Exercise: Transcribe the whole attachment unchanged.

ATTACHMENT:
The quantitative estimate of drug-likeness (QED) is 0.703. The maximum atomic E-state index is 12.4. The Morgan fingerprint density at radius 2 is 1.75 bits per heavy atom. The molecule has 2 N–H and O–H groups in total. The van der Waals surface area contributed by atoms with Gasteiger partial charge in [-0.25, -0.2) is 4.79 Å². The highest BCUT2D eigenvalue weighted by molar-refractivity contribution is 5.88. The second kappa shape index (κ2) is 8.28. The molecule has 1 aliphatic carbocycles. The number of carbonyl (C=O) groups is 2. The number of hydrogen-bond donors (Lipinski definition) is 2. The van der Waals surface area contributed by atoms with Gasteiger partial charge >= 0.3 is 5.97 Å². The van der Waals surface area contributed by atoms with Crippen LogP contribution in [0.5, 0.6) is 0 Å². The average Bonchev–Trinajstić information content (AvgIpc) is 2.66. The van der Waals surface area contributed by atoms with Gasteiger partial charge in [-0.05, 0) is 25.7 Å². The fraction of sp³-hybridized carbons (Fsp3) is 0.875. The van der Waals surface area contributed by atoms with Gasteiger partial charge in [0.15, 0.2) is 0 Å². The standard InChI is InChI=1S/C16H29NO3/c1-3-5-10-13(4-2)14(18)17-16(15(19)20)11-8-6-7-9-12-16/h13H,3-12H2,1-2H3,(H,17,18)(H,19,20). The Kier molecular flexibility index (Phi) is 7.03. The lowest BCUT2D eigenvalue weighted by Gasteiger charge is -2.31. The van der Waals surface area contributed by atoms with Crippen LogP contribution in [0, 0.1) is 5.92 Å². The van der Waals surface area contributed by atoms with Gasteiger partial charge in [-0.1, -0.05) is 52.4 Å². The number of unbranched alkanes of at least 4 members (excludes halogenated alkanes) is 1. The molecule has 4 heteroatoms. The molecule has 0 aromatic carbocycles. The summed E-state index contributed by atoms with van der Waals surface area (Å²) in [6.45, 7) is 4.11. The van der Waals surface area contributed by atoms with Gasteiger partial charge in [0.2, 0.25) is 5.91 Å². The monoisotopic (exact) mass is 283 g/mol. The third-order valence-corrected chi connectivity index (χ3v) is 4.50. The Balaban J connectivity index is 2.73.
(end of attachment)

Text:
The quantitative estimate of drug-likeness (QED) is 0.703. The maximum atomic E-state index is 12.4. The Morgan fingerprint density at radius 2 is 1.75 bits per heavy atom. The molecule has 2 N–H and O–H groups in total. The van der Waals surface area contributed by atoms with Gasteiger partial charge in [-0.25, -0.2) is 4.79 Å². The highest BCUT2D eigenvalue weighted by molar-refractivity contribution is 5.88. The second kappa shape index (κ2) is 8.28. The molecule has 1 aliphatic carbocycles. The number of carbonyl (C=O) groups is 2. The number of hydrogen-bond donors (Lipinski definition) is 2. The van der Waals surface area contributed by atoms with Gasteiger partial charge >= 0.3 is 5.97 Å². The van der Waals surface area contributed by atoms with Crippen LogP contribution in [0.5, 0.6) is 0 Å². The average Bonchev–Trinajstić information content (AvgIpc) is 2.66. The van der Waals surface area contributed by atoms with Gasteiger partial charge in [-0.05, 0) is 25.7 Å². The fraction of sp³-hybridized carbons (Fsp3) is 0.875. The van der Waals surface area contributed by atoms with Gasteiger partial charge in [0.15, 0.2) is 0 Å². The standard InChI is InChI=1S/C16H29NO3/c1-3-5-10-13(4-2)14(18)17-16(15(19)20)11-8-6-7-9-12-16/h13H,3-12H2,1-2H3,(H,17,18)(H,19,20). The Kier molecular flexibility index (Phi) is 7.03. The lowest BCUT2D eigenvalue weighted by Gasteiger charge is -2.31. The van der Waals surface area contributed by atoms with Crippen LogP contribution in [0, 0.1) is 5.92 Å². The van der Waals surface area contributed by atoms with Gasteiger partial charge in [-0.1, -0.05) is 52.4 Å². The number of unbranched alkanes of at least 4 members (excludes halogenated alkanes) is 1. The molecule has 4 heteroatoms. The molecule has 0 aromatic carbocycles. The summed E-state index contributed by atoms with van der Waals surface area (Å²) in [6.45, 7) is 4.11. The van der Waals surface area contributed by atoms with Gasteiger partial charge in [0.2, 0.25) is 5.91 Å². The monoisotopic (exact) mass is 283 g/mol. The third-order valence-corrected chi connectivity index (χ3v) is 4.50. The Balaban J connectivity index is 2.73.